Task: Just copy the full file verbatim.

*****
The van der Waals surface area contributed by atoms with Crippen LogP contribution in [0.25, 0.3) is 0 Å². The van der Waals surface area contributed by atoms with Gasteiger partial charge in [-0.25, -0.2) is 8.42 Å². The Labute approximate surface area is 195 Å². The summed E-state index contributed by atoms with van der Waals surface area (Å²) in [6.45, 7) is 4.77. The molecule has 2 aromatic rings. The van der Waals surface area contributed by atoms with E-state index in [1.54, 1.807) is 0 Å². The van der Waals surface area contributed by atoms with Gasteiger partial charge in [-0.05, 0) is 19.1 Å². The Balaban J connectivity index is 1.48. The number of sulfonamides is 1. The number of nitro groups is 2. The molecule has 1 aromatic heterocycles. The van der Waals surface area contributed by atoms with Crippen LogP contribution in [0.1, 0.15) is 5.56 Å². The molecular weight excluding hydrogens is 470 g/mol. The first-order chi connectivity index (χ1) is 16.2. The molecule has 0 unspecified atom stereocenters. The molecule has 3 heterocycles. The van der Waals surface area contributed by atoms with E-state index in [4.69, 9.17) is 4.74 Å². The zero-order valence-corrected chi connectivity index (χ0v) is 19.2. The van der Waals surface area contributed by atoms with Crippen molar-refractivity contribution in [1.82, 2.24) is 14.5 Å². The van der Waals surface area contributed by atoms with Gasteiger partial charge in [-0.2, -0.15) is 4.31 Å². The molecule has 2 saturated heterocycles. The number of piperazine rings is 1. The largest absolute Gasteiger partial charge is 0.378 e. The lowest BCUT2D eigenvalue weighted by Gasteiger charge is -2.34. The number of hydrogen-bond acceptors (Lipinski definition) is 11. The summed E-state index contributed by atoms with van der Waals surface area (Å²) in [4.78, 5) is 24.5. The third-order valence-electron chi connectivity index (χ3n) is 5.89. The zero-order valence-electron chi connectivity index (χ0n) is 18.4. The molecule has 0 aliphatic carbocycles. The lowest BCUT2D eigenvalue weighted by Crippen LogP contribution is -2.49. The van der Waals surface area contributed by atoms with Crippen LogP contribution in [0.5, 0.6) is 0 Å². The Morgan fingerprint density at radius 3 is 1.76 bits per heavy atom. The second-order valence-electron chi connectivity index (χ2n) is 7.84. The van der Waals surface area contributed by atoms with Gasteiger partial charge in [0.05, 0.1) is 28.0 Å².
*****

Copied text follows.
The van der Waals surface area contributed by atoms with Crippen LogP contribution in [0.25, 0.3) is 0 Å². The van der Waals surface area contributed by atoms with Gasteiger partial charge in [-0.25, -0.2) is 8.42 Å². The Labute approximate surface area is 195 Å². The summed E-state index contributed by atoms with van der Waals surface area (Å²) in [6.45, 7) is 4.77. The molecule has 2 aromatic rings. The van der Waals surface area contributed by atoms with E-state index in [1.54, 1.807) is 0 Å². The van der Waals surface area contributed by atoms with Gasteiger partial charge in [-0.05, 0) is 19.1 Å². The Balaban J connectivity index is 1.48. The number of sulfonamides is 1. The number of nitro groups is 2. The molecule has 1 aromatic heterocycles. The van der Waals surface area contributed by atoms with Crippen LogP contribution in [0.1, 0.15) is 5.56 Å². The molecular weight excluding hydrogens is 470 g/mol. The first-order chi connectivity index (χ1) is 16.2. The molecule has 0 unspecified atom stereocenters. The molecule has 3 heterocycles. The van der Waals surface area contributed by atoms with E-state index in [4.69, 9.17) is 4.74 Å². The zero-order valence-corrected chi connectivity index (χ0v) is 19.2. The van der Waals surface area contributed by atoms with Crippen molar-refractivity contribution in [1.82, 2.24) is 14.5 Å². The van der Waals surface area contributed by atoms with Gasteiger partial charge in [-0.2, -0.15) is 4.31 Å². The molecule has 2 saturated heterocycles. The number of piperazine rings is 1. The largest absolute Gasteiger partial charge is 0.378 e. The lowest BCUT2D eigenvalue weighted by Gasteiger charge is -2.34. The number of hydrogen-bond acceptors (Lipinski definition) is 11. The summed E-state index contributed by atoms with van der Waals surface area (Å²) in [4.78, 5) is 24.5. The third-order valence-electron chi connectivity index (χ3n) is 5.89. The zero-order valence-electron chi connectivity index (χ0n) is 18.4. The molecule has 0 aliphatic carbocycles. The lowest BCUT2D eigenvalue weighted by Crippen LogP contribution is -2.49. The van der Waals surface area contributed by atoms with Crippen LogP contribution in [0.5, 0.6) is 0 Å². The Morgan fingerprint density at radius 3 is 1.76 bits per heavy atom. The second-order valence-electron chi connectivity index (χ2n) is 7.84. The van der Waals surface area contributed by atoms with Gasteiger partial charge in [0.05, 0.1) is 28.0 Å².